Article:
The overwhelming sense of humility before such expanses of time evokes an almost religious sense of our microscopic place in its expanse. And yet, our own creations are responsible for our ability to both date the fossil and threaten millions of years of future life. In this sense, we stand in awe and terror, not only of time’s implications for our own mortality, but even more of our own cultivated power to cause even more catastrophic and lasting annihilation. It is to human consciousness that we owe the lenses of these visions – and to which we must turn for salvation
It is within consciousness that the speaker’s ongoing grounding and exploring through writing also has its own interplay with the imaginal witnessing of the whale’s descent and its implications for other deaths. As the illness presents the disintegrating deprivation of both consciousness and rest, the poem represents a paradoxical form of rest from these detriments in meaningful interconnective activity across disciplines and human capacities, embodied in the integrative formal properties of the poem itself. The witnessing of the journey of the whale’s life, which we know has already ended, has a psychological cognate to being present in witnessing one’s own life – known in various ways to be equally subject to death – in self-reflective observation and the meditative aspects of making poems.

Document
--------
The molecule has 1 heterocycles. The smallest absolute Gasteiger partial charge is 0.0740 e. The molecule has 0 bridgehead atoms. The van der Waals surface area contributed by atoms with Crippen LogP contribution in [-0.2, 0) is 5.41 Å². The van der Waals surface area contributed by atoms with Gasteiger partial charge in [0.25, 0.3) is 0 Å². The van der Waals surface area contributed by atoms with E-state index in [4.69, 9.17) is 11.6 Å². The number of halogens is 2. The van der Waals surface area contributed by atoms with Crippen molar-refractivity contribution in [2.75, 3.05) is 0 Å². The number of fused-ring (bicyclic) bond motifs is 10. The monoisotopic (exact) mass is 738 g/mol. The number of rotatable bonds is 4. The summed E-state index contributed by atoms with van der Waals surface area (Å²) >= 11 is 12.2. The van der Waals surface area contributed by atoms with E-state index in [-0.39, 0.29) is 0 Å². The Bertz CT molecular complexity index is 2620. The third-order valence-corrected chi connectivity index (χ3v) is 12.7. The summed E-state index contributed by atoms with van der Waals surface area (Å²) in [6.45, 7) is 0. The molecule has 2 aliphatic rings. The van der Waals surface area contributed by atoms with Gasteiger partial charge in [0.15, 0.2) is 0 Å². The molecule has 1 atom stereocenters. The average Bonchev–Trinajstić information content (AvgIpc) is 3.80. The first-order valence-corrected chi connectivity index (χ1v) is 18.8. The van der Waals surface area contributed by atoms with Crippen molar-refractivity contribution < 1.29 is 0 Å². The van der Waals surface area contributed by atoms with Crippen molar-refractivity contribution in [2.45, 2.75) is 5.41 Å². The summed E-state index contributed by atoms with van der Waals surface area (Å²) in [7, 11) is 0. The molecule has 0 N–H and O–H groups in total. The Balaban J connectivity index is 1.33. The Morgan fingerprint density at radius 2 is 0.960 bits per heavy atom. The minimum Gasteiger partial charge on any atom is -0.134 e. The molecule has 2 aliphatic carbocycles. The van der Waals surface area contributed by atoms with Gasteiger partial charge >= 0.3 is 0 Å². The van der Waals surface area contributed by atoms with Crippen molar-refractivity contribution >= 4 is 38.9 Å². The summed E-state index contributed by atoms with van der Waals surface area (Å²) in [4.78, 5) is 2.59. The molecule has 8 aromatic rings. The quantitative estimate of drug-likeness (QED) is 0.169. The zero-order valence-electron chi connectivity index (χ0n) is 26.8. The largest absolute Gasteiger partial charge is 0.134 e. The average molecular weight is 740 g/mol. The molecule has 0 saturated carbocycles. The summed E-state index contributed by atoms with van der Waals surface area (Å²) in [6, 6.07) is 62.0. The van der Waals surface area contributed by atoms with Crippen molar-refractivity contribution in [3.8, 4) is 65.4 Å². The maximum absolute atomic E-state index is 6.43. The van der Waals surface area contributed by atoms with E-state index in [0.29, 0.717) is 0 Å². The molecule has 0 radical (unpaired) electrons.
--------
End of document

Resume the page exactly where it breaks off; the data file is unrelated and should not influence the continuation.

We must, therefore, read the poem’s ending, “It takes your life” (58), in two ways. Beyond, the obvious invocation of mortality, we can hear a call for completion, meaning these modes of awareness, reflection, compassion, and creation must be practiced for our entire lives and with our whole being. The awareness of death takes one’s endless life and gives one a second to live most present.